She said, “My friend is missing.” When she looked at him again, his cheeks were wet and his eyes were closed. It had been so many years since she had seen him this way. 

“I miss Mom,” she said. She told herself that his hand on her shoulder meant that he loved her. “I don’t think we’re okay. I don’t like your friends or how much they’re around. I wish you would stop doing all of this. It’s bad for all of us, especially Spencer. There have to be other ways to make money.”

He took back his hand. 

“Hope they find your friend,” he said before retreating to his bedroom. Later that night, when she was crying in the living room, staring at the television to try to banish the vision of Annie at the bottom of the river, he passed her on the couch without looking at her.


* * *


It was morning. In just a few hours, Dave and Annie’s parents would be out on the river in one of the boats, where they had requested to be. Lily and Dave would sit in silence on Dave’s deck, overlooking the water, and Sara would not be with them. They had seen this done before. Every summer tourists poured in, most of them college kids with rafts and inner tubes and too much alcohol. They crowded their streets, left trash on their beaches, and every couple of years, one of them drowned. Sara had seen bodies lifted by hooks out of the muddy water, but never the body of someone she loved. 

She made the scrambled eggs; she let Spencer clear the plates. She helped him with his homework but did not bother with her own. Together they left the house, and she saw with relief that their father’s truck was not in the driveway. She and Spencer set off in their different directions, her on foot, Spencer on his bike, but once she was certain he was out of sight, she turned and went back home.

The folded paper was still in her jeans pocket. She opened it and saw his name for the first time. Grant. She dialed the number and entered her own. She hoped the page would wake him up. He’d hear the beeping from where he slept, curled on the back seat of his Honda Civic, and look at the screen, and find a pay phone.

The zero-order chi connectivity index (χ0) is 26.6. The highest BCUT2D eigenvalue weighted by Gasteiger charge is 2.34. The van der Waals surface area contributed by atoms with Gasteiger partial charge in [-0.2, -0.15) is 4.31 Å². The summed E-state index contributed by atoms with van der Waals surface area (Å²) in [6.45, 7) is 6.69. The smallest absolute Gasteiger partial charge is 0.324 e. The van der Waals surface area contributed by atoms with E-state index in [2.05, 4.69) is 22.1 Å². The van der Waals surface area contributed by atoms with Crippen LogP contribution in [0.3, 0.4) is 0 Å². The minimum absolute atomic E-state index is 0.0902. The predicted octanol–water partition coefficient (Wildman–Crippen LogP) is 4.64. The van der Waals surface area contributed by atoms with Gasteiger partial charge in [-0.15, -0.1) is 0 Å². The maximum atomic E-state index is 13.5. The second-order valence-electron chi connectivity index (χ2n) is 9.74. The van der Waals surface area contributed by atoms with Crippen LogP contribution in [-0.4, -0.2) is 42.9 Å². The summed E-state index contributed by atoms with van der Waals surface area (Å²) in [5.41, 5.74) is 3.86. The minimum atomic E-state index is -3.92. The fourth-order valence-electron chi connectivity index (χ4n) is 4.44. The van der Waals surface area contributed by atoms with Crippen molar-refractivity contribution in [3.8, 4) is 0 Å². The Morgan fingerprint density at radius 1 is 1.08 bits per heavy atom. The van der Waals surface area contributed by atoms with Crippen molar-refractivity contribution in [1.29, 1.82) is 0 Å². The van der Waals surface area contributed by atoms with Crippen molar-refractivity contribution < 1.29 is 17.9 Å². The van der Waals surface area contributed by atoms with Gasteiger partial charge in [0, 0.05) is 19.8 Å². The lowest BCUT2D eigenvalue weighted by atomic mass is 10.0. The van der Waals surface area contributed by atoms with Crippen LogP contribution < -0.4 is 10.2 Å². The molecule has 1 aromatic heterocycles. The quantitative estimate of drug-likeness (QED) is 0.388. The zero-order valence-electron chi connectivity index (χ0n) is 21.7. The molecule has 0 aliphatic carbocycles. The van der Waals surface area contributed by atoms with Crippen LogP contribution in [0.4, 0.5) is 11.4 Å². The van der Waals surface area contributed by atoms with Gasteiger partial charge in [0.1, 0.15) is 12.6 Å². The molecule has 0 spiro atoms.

While she waited for the phone to ring, she packed a bag with her own things, wrapping the bottle of flamingo-pink nail polish in a sock to keep it from breaking. She packed a bag with Spencer’s favorite clothes, his baseball glove, and the Discman they shared. And then she went to the end of the hallway to her parents’ bedroom. She hadn’t walked through its doorway for a long time, and even though she knew her father wasn’t home, she felt his hand on her shoulder and saw his tears—tears she still couldn’t understand. She might have eventually come to understand them had he not turned away. But maybe she was the one at fault. She had said too much. She knew it. For years they had kept their guard up around each other, and he had finally slipped, exposed a tender regret, and she had dug her fingers in.

She pushed open the door. As she rifled through the drawers, ran her hand under the mattress, slid open the closet and took boxes off shelves, she wished she had on her cleaning gloves. Touching his things felt like touching the dirty sheets of strangers. Once he had swept her up in his arms, set her on his shoulders so she could see from a great distance, feel powerful in the world. Once they had loved each other. But now even his clean clothes felt grimy to her. She thought of Grant, unfazed, digging through the dumpster. It had been at least half an hour since she’d paged him.

It took her another twenty minutes to find the money—a thick stack of fifties and hundreds, wrapped in a scarf that used to belong to her mother, tucked in a TV stand behind the VHS tapes. She didn’t take it all, but she took a lot. She took enough that she’d never be able to change her mind.

Grant’s phone call didn’t come, so she waited at the bus stop with a duffle bag over each shoulder and a hummingbird heart. She rode the bus to the motel. There was a car by the side of the road, and when she got close enough to see in, she exhaled. He was still there. Still asleep. His legs bent in like a paper doll’s, his mouth open. It rushed over her—a moment of doubt. He was a complete stranger, after all. But then she thought of the hope in his face when he had asked for a shower. Of the way they’d sat together in the lounge chairs and how he’d mistaken this place for Paradise. Clearly she knew more about the world than he did. 

She banged on the window. He startled, saw her, sat up.

“I was getting my beauty rest,” he said.

She thrust three hundred-dollar bills at him. “I’m going with you to LA,” she said. “Let’s go get your car fixed.”


* * *


The garage was down a mechanic, so even though the repair took an hour as promised, they had to wait for a long time before the work was started. Sara had hoped to pull Spencer out of class—everyone in town knew she was responsible for him—but it was already two by the time the car was finished. She spotted him on the street ahead of them, riding his bike home.